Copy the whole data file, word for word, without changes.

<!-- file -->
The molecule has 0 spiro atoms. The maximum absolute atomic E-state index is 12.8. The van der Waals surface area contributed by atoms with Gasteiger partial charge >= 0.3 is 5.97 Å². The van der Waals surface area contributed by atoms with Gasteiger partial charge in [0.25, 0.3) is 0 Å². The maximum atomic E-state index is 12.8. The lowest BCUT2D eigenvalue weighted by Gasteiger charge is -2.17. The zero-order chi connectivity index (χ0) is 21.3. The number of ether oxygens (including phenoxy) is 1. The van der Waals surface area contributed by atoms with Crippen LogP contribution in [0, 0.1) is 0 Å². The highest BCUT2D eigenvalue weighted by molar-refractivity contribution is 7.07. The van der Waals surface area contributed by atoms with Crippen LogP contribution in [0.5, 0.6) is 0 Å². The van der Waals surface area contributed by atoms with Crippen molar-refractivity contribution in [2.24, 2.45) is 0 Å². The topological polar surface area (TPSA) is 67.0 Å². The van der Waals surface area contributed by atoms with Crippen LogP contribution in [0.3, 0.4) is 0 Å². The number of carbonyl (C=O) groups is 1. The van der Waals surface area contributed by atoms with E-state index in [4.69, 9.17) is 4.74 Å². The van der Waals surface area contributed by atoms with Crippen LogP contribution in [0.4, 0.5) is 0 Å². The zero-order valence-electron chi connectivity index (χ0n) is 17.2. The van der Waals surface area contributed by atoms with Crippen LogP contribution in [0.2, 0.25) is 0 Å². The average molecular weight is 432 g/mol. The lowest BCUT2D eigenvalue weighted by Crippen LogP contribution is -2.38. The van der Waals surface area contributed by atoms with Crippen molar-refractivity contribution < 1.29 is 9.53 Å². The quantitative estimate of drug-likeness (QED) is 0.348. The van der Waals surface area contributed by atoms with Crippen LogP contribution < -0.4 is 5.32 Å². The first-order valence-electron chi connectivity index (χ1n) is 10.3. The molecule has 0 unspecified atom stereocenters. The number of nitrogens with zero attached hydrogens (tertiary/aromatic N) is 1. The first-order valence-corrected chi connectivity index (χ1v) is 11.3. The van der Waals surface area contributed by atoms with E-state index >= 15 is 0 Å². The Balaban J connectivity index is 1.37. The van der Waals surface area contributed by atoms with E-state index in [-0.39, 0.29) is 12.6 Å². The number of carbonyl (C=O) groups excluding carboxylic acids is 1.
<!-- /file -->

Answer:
The molecule has 0 spiro atoms. The maximum absolute atomic E-state index is 12.8. The van der Waals surface area contributed by atoms with Gasteiger partial charge >= 0.3 is 5.97 Å². The van der Waals surface area contributed by atoms with Gasteiger partial charge in [0.25, 0.3) is 0 Å². The maximum atomic E-state index is 12.8. The lowest BCUT2D eigenvalue weighted by Gasteiger charge is -2.17. The zero-order chi connectivity index (χ0) is 21.3. The number of ether oxygens (including phenoxy) is 1. The van der Waals surface area contributed by atoms with Crippen LogP contribution in [0, 0.1) is 0 Å². The highest BCUT2D eigenvalue weighted by molar-refractivity contribution is 7.07. The van der Waals surface area contributed by atoms with Crippen LogP contribution in [0.5, 0.6) is 0 Å². The van der Waals surface area contributed by atoms with Crippen molar-refractivity contribution in [2.24, 2.45) is 0 Å². The topological polar surface area (TPSA) is 67.0 Å². The van der Waals surface area contributed by atoms with Crippen LogP contribution in [0.3, 0.4) is 0 Å². The number of carbonyl (C=O) groups is 1. The van der Waals surface area contributed by atoms with E-state index in [4.69, 9.17) is 4.74 Å². The van der Waals surface area contributed by atoms with Crippen LogP contribution in [0.4, 0.5) is 0 Å². The zero-order valence-electron chi connectivity index (χ0n) is 17.2. The van der Waals surface area contributed by atoms with Crippen LogP contribution in [0.2, 0.25) is 0 Å². The average molecular weight is 432 g/mol. The lowest BCUT2D eigenvalue weighted by Crippen LogP contribution is -2.38. The van der Waals surface area contributed by atoms with Crippen molar-refractivity contribution < 1.29 is 9.53 Å². The quantitative estimate of drug-likeness (QED) is 0.348. The van der Waals surface area contributed by atoms with Crippen LogP contribution < -0.4 is 5.32 Å². The first-order valence-electron chi connectivity index (χ1n) is 10.3. The molecule has 0 unspecified atom stereocenters. The number of nitrogens with zero attached hydrogens (tertiary/aromatic N) is 1. The first-order valence-corrected chi connectivity index (χ1v) is 11.3. The van der Waals surface area contributed by atoms with E-state index >= 15 is 0 Å². The Balaban J connectivity index is 1.37. The van der Waals surface area contributed by atoms with E-state index in [-0.39, 0.29) is 12.6 Å². The number of carbonyl (C=O) groups excluding carboxylic acids is 1.